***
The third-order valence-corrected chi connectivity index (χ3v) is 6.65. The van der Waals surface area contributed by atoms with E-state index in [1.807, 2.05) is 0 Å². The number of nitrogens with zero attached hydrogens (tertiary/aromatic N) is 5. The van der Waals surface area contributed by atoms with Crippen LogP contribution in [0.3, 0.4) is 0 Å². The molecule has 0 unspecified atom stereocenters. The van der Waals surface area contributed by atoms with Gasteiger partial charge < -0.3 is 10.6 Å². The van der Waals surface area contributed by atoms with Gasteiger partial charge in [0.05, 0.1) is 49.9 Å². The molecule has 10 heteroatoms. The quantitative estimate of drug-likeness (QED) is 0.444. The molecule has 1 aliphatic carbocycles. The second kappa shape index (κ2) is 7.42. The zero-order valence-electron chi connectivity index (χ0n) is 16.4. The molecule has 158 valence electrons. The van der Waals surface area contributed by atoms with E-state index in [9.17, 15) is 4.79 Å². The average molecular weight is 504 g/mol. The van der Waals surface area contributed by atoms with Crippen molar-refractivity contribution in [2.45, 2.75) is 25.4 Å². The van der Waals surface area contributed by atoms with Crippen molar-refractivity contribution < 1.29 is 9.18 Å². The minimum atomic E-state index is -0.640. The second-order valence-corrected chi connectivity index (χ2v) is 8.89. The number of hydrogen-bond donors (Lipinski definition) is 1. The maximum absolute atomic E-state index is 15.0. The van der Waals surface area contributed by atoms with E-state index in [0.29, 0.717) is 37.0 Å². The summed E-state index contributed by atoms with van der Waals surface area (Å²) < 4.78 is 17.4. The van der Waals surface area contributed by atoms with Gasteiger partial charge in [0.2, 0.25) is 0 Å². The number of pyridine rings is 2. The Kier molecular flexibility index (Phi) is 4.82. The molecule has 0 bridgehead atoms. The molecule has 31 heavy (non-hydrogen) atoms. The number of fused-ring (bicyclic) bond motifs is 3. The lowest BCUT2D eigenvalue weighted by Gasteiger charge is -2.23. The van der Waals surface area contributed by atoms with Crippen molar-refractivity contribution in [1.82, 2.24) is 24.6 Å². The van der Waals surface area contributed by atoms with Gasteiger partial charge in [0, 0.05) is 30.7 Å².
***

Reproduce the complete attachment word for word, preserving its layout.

The third-order valence-corrected chi connectivity index (χ3v) is 6.65. The van der Waals surface area contributed by atoms with E-state index in [1.807, 2.05) is 0 Å². The number of nitrogens with zero attached hydrogens (tertiary/aromatic N) is 5. The van der Waals surface area contributed by atoms with Crippen LogP contribution in [0.3, 0.4) is 0 Å². The molecule has 0 unspecified atom stereocenters. The van der Waals surface area contributed by atoms with Gasteiger partial charge < -0.3 is 10.6 Å². The van der Waals surface area contributed by atoms with Gasteiger partial charge in [0.05, 0.1) is 49.9 Å². The molecule has 10 heteroatoms. The quantitative estimate of drug-likeness (QED) is 0.444. The molecule has 1 aliphatic carbocycles. The second kappa shape index (κ2) is 7.42. The zero-order valence-electron chi connectivity index (χ0n) is 16.4. The molecule has 158 valence electrons. The van der Waals surface area contributed by atoms with E-state index in [9.17, 15) is 4.79 Å². The average molecular weight is 504 g/mol. The van der Waals surface area contributed by atoms with Crippen molar-refractivity contribution in [2.45, 2.75) is 25.4 Å². The van der Waals surface area contributed by atoms with Crippen molar-refractivity contribution < 1.29 is 9.18 Å². The minimum atomic E-state index is -0.640. The second-order valence-corrected chi connectivity index (χ2v) is 8.89. The number of hydrogen-bond donors (Lipinski definition) is 1. The maximum absolute atomic E-state index is 15.0. The van der Waals surface area contributed by atoms with E-state index in [0.29, 0.717) is 37.0 Å². The summed E-state index contributed by atoms with van der Waals surface area (Å²) < 4.78 is 17.4. The van der Waals surface area contributed by atoms with Gasteiger partial charge in [0.2, 0.25) is 0 Å². The number of pyridine rings is 2. The Kier molecular flexibility index (Phi) is 4.82. The molecule has 0 bridgehead atoms. The molecule has 31 heavy (non-hydrogen) atoms. The number of fused-ring (bicyclic) bond motifs is 3. The lowest BCUT2D eigenvalue weighted by Gasteiger charge is -2.23. The van der Waals surface area contributed by atoms with Crippen molar-refractivity contribution in [1.82, 2.24) is 24.6 Å². The van der Waals surface area contributed by atoms with Gasteiger partial charge in [0, 0.05) is 30.7 Å².